It has never been easy to translate a play or a puppet show in real time. For several years, some translation companies have been working with a technology that involves projecting the dialogues in English as surtitles, either across the top of the proscenium arch or down the sides of the stage, but it’s hard for the spectator to follow the action and at the same time read the live translation.
A revolution in the field of translation
However, a few days ago at the Théâtre de Paris and other theaters in the French capital, some innovative translation glasses were to be found on sale. The high-tech specs are connected to Internet enabling the translation of the dialogues to be projected onto the lenses themselves. The spoken exchanges are previously translated by professional translators before the performance. This is certainly a revolution for tourists from around the world who want to enjoy the full flavor of French culture.
The augmented reality glasses that work via Wi-Fi were manufactured for a multitude of purposes in France by a Breton technology company. The programs, meanwhile, have been developed by the Atos company with business entrepreneur, Thierry Breton at the helm.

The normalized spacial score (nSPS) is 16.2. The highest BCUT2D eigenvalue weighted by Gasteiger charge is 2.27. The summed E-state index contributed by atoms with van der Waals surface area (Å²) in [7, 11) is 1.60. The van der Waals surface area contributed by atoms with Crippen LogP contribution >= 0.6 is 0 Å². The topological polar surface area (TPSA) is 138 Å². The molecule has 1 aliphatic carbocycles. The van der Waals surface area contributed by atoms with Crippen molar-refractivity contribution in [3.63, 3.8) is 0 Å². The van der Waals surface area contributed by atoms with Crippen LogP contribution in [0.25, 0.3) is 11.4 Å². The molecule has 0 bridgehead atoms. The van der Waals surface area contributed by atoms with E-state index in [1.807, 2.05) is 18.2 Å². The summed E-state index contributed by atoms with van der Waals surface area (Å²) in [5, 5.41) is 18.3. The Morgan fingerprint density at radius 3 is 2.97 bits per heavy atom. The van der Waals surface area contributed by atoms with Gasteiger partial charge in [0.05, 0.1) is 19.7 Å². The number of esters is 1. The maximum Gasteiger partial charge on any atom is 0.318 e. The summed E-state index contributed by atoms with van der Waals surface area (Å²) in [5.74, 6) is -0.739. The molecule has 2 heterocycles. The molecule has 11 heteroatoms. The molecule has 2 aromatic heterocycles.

Theatre for all thanks to translation glasses!
Carl de Poncins, head of TheatreInParis explains: “Thanks to regular visits from a completely Anglophone Australian friend, who was frustrated by being unable to go to the theatre when in Paris, I saw the need to provide a translation of shows in real time.” The new super-device instantly won over TheatreInParis, a translation company which specialises in translating shows. This innovative translation service is all the rage at the moment, as could be seen at the Avignon Festival, where two plays were performed, King Lear and Return to Berratham, which offered spectators the opportunity to try out the translator glasses. The specs can translate into six languages, including Mandarin Chinese and Russian, an amazing first!
Translation in 3D
In fact, this technological innovation is a new way to allow culture to be accessible to everybody, regardless of origin or language. Offering live translations allows foreign spectators to enjoy a real theatre experience, encouraging even more to go and see, for example, a play by Molière. How far can the use of translation glasses go? Only time can tell.
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